Kawerau in the Bay of Plenty took first place, with a 260% increase, according to figures from CoreLogic.

The average price for the small provincial town rose from $118,293 in September 2012 to $425,633 in September.

Prices have been hit hard in the GFC, but from 2014 onwards they have steadily increased, although the pace has picked up during the recent boom.

Kathryn McKay, branch manager of Property Brokers Whakatane, says the vast majority of buyers come from out of town.

They are made up of investors, first time buyers and retirees from Auckland and Tauranga.

“The general feeling about Kawerau has improved over the years, with more and more people seeing it as a place of retirement.”

There are big employers, including Asaleo Care, Oji, Carter Holt, Mercury Geothermal and Sequal, and industrial development continues, she says.

“The positive publicity the town has received regarding its industrial growth has been a big reason we’ve had the influx of out-of-town buyers. They see the town as a town full of future potential.

But rising prices are impacting people who already live in Kawerau, and his agents haven’t seen much movement from residents upgrading or moving to another house, McKay says.

“There is a huge demand for rental properties, but the supply just isn’t there, and that has also led to higher rental prices.”

Horowhenua in Manawatū-Whanganui recorded the third highest 10-year price increase in the country, according to figures from CoreLogic.

The district’s average price rose 213% from $194,541 in September 2012 to $607,983 in September.

Roz Wallace of Ray White Levin has worked in the area for 15 years and says there has been a huge price increase over that time.

The opening of the Kāpiti Highway and, more recently, Transmission Gully have played a role in this, as they have opened the road to Wellington and made travel easier, she says.

“But it’s important to note that there was a sharp rise in prices after the first Covid lockdown, and then they have fallen sharply this year since last year’s peak in October.”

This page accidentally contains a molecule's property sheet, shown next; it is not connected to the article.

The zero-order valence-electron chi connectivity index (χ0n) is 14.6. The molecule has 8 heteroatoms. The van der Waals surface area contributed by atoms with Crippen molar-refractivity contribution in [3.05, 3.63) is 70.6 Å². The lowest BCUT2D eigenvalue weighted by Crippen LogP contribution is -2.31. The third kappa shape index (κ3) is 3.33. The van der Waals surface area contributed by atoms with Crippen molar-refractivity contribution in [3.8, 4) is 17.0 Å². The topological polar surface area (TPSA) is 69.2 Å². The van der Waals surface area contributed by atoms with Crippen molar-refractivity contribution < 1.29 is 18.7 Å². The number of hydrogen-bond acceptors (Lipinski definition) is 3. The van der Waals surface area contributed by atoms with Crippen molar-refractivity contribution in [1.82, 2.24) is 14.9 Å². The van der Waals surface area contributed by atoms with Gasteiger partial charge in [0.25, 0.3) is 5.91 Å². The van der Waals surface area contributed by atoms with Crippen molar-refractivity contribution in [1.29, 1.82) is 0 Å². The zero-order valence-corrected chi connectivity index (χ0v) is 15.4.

First-time home buyers arriving in the area are strong in the market, although their numbers have dwindled somewhat, she says.

“There is always excellent value for money at Levin. The difference between what you can get for $600,000 here versus Wellington is significant, and listings have quadrupled since last year, so shoppers have more choice.

Rising prices have made it harder for residents, but rental supply has recently shrunk and there are more homes available for rent, which is good for renters, Wallace says.

“There is also more construction going on, with the council putting in place measures to free up more land for development, including affordable housing.”

Rangitikei in Manawatū-Whanganui and South Wairarapa in the Wellington region round out CoreLogic’s list of five areas with the highest 10-year price increases.

The average price in Rangitikei increased by 208% from $151,604 in September 2012 to $466,832 in September, while in South Wairarapa it increased by 205% from $282,938 to $862,834.

In contrast, the national average price increased by 136% in the years between 2012 and 2022, rising from $414,008 to $977,158.

CoreLogic’s chief real estate economist, Kelvin Davidson, says the 10-year period masked a number of cycles that had occurred, but the areas with the biggest increases all had much cheaper prices to begin with.

These more affordable prices and a lower base rate meant their prices had more natural room for growth than in places like Auckland where prices have started to rise, he says.

“But these are all smaller, more provincial regions, with a smaller population and fewer economic drivers than the main urban centres. So while their price upside was significant, they are also potentially more vulnerable on the downside.

-Miriam Bell/trick.